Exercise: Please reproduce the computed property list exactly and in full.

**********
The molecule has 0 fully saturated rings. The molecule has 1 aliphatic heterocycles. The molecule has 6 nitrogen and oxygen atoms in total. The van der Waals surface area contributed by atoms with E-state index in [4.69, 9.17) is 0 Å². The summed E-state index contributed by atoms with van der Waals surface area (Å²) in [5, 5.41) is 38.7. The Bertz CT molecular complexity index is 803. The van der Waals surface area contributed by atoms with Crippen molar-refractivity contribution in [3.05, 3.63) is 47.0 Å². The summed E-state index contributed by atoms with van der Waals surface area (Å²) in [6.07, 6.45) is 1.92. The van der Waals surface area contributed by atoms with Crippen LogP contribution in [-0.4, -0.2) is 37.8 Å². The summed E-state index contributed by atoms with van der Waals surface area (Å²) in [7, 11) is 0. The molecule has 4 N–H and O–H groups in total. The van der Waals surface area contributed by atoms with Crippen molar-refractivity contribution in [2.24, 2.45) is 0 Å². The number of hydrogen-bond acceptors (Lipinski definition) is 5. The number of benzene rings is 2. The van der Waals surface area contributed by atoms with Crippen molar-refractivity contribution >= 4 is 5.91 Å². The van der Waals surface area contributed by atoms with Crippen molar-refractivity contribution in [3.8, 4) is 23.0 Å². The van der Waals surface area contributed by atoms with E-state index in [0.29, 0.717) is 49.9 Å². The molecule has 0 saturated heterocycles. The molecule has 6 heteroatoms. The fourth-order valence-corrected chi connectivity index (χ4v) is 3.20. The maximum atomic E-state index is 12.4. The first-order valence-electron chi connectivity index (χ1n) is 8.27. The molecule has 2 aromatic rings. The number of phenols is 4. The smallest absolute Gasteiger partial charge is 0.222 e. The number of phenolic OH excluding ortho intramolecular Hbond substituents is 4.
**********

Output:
The molecule has 0 fully saturated rings. The molecule has 1 aliphatic heterocycles. The molecule has 6 nitrogen and oxygen atoms in total. The van der Waals surface area contributed by atoms with E-state index in [4.69, 9.17) is 0 Å². The summed E-state index contributed by atoms with van der Waals surface area (Å²) in [5, 5.41) is 38.7. The Bertz CT molecular complexity index is 803. The van der Waals surface area contributed by atoms with Crippen molar-refractivity contribution in [3.05, 3.63) is 47.0 Å². The summed E-state index contributed by atoms with van der Waals surface area (Å²) in [6.07, 6.45) is 1.92. The van der Waals surface area contributed by atoms with Crippen LogP contribution in [-0.4, -0.2) is 37.8 Å². The summed E-state index contributed by atoms with van der Waals surface area (Å²) in [7, 11) is 0. The molecule has 4 N–H and O–H groups in total. The van der Waals surface area contributed by atoms with Crippen molar-refractivity contribution in [2.24, 2.45) is 0 Å². The number of hydrogen-bond acceptors (Lipinski definition) is 5. The number of benzene rings is 2. The van der Waals surface area contributed by atoms with Crippen molar-refractivity contribution >= 4 is 5.91 Å². The van der Waals surface area contributed by atoms with Crippen molar-refractivity contribution in [3.8, 4) is 23.0 Å². The van der Waals surface area contributed by atoms with E-state index in [0.29, 0.717) is 49.9 Å². The molecule has 0 saturated heterocycles. The molecule has 6 heteroatoms. The fourth-order valence-corrected chi connectivity index (χ4v) is 3.20. The maximum atomic E-state index is 12.4. The first-order valence-electron chi connectivity index (χ1n) is 8.27. The molecule has 2 aromatic rings. The number of phenols is 4. The smallest absolute Gasteiger partial charge is 0.222 e. The number of phenolic OH excluding ortho intramolecular Hbond substituents is 4.